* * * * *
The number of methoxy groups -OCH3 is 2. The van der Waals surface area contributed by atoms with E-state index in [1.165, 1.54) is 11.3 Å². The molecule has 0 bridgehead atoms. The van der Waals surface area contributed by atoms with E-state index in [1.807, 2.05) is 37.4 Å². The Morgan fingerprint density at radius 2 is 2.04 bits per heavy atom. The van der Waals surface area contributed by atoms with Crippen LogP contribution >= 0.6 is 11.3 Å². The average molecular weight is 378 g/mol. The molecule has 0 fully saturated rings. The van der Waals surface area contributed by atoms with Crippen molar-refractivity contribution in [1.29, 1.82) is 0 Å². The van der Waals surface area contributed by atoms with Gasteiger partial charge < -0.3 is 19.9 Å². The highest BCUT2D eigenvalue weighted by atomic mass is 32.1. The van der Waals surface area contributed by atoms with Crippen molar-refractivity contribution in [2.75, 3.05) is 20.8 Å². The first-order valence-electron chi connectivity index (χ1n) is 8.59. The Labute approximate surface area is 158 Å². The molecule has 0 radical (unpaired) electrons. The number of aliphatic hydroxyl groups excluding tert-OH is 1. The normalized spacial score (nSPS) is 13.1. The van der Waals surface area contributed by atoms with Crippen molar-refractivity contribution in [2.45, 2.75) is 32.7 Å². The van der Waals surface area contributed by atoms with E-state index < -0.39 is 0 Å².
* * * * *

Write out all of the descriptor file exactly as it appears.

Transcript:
The number of methoxy groups -OCH3 is 2. The van der Waals surface area contributed by atoms with E-state index in [1.165, 1.54) is 11.3 Å². The molecule has 0 bridgehead atoms. The van der Waals surface area contributed by atoms with E-state index in [1.807, 2.05) is 37.4 Å². The Morgan fingerprint density at radius 2 is 2.04 bits per heavy atom. The van der Waals surface area contributed by atoms with Crippen LogP contribution >= 0.6 is 11.3 Å². The average molecular weight is 378 g/mol. The molecule has 0 fully saturated rings. The van der Waals surface area contributed by atoms with Crippen molar-refractivity contribution in [1.29, 1.82) is 0 Å². The van der Waals surface area contributed by atoms with Gasteiger partial charge < -0.3 is 19.9 Å². The highest BCUT2D eigenvalue weighted by atomic mass is 32.1. The van der Waals surface area contributed by atoms with Crippen molar-refractivity contribution in [2.75, 3.05) is 20.8 Å². The first-order valence-electron chi connectivity index (χ1n) is 8.59. The Labute approximate surface area is 158 Å². The molecule has 0 radical (unpaired) electrons. The number of aliphatic hydroxyl groups excluding tert-OH is 1. The normalized spacial score (nSPS) is 13.1. The van der Waals surface area contributed by atoms with Crippen molar-refractivity contribution in [2.45, 2.75) is 32.7 Å². The van der Waals surface area contributed by atoms with E-state index < -0.39 is 0 Å².